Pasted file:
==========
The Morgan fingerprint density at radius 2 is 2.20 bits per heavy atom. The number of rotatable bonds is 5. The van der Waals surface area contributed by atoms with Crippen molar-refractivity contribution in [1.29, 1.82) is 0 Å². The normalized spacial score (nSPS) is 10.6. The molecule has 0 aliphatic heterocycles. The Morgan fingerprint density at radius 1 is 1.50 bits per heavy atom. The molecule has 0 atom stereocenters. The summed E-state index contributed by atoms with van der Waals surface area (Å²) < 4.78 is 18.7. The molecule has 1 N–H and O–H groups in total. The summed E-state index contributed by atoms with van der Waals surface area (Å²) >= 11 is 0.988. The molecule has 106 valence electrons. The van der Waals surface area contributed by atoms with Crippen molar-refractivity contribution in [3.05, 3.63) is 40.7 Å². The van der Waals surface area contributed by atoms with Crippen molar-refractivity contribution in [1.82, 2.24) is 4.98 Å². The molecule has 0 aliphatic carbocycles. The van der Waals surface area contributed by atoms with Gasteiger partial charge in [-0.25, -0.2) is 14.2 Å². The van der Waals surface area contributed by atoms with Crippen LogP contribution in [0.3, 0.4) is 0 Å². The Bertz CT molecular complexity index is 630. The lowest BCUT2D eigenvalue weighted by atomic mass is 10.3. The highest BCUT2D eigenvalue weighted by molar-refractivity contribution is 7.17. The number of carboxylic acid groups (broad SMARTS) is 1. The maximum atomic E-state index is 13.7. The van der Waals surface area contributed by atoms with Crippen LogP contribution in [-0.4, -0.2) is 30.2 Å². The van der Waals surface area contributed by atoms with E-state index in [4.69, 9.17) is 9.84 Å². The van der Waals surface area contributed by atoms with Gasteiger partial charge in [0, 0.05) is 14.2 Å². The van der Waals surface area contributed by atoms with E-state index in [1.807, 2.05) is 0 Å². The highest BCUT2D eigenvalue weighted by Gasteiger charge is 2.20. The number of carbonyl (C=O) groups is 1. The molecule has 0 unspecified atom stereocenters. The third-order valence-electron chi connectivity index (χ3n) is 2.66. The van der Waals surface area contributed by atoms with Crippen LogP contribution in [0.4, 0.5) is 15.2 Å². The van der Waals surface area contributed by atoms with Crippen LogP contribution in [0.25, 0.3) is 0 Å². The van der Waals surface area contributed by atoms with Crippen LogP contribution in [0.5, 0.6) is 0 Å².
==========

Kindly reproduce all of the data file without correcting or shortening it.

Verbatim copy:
The Morgan fingerprint density at radius 2 is 2.20 bits per heavy atom. The number of rotatable bonds is 5. The van der Waals surface area contributed by atoms with Crippen molar-refractivity contribution in [1.29, 1.82) is 0 Å². The normalized spacial score (nSPS) is 10.6. The molecule has 0 aliphatic heterocycles. The Morgan fingerprint density at radius 1 is 1.50 bits per heavy atom. The molecule has 0 atom stereocenters. The summed E-state index contributed by atoms with van der Waals surface area (Å²) < 4.78 is 18.7. The molecule has 1 N–H and O–H groups in total. The summed E-state index contributed by atoms with van der Waals surface area (Å²) >= 11 is 0.988. The molecule has 106 valence electrons. The van der Waals surface area contributed by atoms with Crippen molar-refractivity contribution in [3.05, 3.63) is 40.7 Å². The van der Waals surface area contributed by atoms with Crippen molar-refractivity contribution in [1.82, 2.24) is 4.98 Å². The molecule has 0 aliphatic carbocycles. The van der Waals surface area contributed by atoms with Gasteiger partial charge in [-0.25, -0.2) is 14.2 Å². The van der Waals surface area contributed by atoms with Crippen LogP contribution in [0.3, 0.4) is 0 Å². The Bertz CT molecular complexity index is 630. The lowest BCUT2D eigenvalue weighted by atomic mass is 10.3. The highest BCUT2D eigenvalue weighted by molar-refractivity contribution is 7.17. The number of carboxylic acid groups (broad SMARTS) is 1. The maximum atomic E-state index is 13.7. The van der Waals surface area contributed by atoms with Crippen LogP contribution in [-0.4, -0.2) is 30.2 Å². The van der Waals surface area contributed by atoms with E-state index in [4.69, 9.17) is 9.84 Å². The van der Waals surface area contributed by atoms with Gasteiger partial charge in [0, 0.05) is 14.2 Å². The van der Waals surface area contributed by atoms with E-state index in [1.807, 2.05) is 0 Å². The highest BCUT2D eigenvalue weighted by Gasteiger charge is 2.20. The number of carbonyl (C=O) groups is 1. The molecule has 0 unspecified atom stereocenters. The third-order valence-electron chi connectivity index (χ3n) is 2.66. The van der Waals surface area contributed by atoms with Crippen LogP contribution in [0.4, 0.5) is 15.2 Å². The van der Waals surface area contributed by atoms with Crippen LogP contribution in [0.25, 0.3) is 0 Å². The van der Waals surface area contributed by atoms with Crippen LogP contribution in [0.5, 0.6) is 0 Å².